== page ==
‘The bastards are making it up!’ -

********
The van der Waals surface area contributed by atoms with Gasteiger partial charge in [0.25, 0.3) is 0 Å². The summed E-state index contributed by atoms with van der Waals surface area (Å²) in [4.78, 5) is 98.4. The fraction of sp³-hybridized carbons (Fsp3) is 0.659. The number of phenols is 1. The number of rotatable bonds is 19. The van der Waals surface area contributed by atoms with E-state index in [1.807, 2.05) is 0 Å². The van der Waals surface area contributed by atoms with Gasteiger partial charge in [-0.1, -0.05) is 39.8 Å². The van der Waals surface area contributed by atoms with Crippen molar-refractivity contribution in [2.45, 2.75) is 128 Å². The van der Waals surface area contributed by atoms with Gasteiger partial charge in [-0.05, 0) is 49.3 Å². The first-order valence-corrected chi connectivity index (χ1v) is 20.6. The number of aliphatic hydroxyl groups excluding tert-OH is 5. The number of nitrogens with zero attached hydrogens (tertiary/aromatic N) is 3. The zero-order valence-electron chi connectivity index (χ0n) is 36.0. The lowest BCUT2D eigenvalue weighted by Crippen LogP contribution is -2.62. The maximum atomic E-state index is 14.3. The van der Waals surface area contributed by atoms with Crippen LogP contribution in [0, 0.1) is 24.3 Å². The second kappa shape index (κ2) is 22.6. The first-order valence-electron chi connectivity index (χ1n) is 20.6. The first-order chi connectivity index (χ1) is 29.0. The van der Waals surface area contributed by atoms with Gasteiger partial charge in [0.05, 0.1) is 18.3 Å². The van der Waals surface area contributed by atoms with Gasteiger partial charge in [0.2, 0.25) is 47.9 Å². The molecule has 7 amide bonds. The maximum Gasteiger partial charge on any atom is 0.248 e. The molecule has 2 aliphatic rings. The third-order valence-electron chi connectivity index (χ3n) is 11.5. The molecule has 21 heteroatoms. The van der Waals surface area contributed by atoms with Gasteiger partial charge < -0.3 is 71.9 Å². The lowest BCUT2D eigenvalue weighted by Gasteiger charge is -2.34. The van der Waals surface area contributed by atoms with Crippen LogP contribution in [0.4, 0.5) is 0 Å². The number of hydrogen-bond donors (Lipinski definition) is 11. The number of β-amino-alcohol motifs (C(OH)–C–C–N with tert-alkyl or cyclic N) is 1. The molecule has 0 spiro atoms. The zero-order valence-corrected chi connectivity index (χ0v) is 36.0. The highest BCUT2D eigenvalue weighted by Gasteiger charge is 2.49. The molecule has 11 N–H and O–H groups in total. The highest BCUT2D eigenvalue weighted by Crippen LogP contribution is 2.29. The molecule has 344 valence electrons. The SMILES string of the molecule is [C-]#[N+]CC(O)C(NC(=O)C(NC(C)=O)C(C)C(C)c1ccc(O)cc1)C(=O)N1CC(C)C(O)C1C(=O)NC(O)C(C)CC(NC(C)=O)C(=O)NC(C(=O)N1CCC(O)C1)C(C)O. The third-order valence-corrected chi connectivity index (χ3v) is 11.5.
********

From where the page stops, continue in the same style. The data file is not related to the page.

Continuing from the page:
Journalism is commonly thought of as objective, neutral, unbiased. However, there was a time when these notions were heavily contested – even by reporters themselves. The American 1950s and 1960s were earth-shattering decades in every major respect: socially, politically, and culturally. Changes in these fields shook the nation and triggered events that to many people were extreme to the point they seemed unreal. Desperate times called for desperate measures: Soon, journalists traded their signature style of reporting for a style that read like fiction. They increasingly acknowledged those bizarre times by ‘fictionalizing’ their works, even producing whole volumes on the events they covered: “New journalism” was born. Miriam Halfmann explores the main works of the two most luminous figures on the scene: Norman Mailer’s The Armies of the Night and Truman Capote’s In Cold Blood. She contextualizes the novels within a historical and a journalistic framework, and furthermore provides a general introduction to “new journalism”. The author takes a close look at the different writing styles as expressed in narrative technique, figurative language, and form. How did these authors cope with an elusive reality? What did their new journalism(s) do to the conventional journalism/literature dichotomy? And, what happened when those bastards were ‘making it up’?